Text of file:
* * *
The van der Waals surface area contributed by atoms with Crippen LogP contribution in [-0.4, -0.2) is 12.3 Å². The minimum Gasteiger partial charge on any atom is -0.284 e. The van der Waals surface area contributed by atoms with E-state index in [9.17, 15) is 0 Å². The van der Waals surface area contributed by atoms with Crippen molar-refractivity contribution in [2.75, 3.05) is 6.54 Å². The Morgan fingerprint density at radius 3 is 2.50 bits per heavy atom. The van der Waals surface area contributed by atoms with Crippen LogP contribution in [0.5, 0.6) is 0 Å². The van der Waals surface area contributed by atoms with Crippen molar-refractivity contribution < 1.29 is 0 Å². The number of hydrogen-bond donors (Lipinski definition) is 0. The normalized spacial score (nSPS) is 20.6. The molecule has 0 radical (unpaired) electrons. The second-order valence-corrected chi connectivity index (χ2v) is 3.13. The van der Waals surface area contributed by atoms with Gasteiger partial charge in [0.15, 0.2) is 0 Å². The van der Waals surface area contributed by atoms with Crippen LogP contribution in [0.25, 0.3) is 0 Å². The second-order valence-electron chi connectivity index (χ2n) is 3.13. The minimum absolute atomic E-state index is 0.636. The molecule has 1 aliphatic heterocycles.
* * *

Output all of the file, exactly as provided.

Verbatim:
The van der Waals surface area contributed by atoms with Crippen LogP contribution in [-0.4, -0.2) is 12.3 Å². The minimum Gasteiger partial charge on any atom is -0.284 e. The van der Waals surface area contributed by atoms with E-state index in [9.17, 15) is 0 Å². The van der Waals surface area contributed by atoms with Crippen molar-refractivity contribution in [2.75, 3.05) is 6.54 Å². The Morgan fingerprint density at radius 3 is 2.50 bits per heavy atom. The van der Waals surface area contributed by atoms with Crippen LogP contribution in [0.5, 0.6) is 0 Å². The van der Waals surface area contributed by atoms with Crippen molar-refractivity contribution < 1.29 is 0 Å². The number of hydrogen-bond donors (Lipinski definition) is 0. The normalized spacial score (nSPS) is 20.6. The molecule has 0 radical (unpaired) electrons. The second-order valence-corrected chi connectivity index (χ2v) is 3.13. The van der Waals surface area contributed by atoms with Gasteiger partial charge in [0.15, 0.2) is 0 Å². The van der Waals surface area contributed by atoms with Crippen LogP contribution in [0.25, 0.3) is 0 Å². The second-order valence-electron chi connectivity index (χ2n) is 3.13. The minimum absolute atomic E-state index is 0.636. The molecule has 1 aliphatic heterocycles.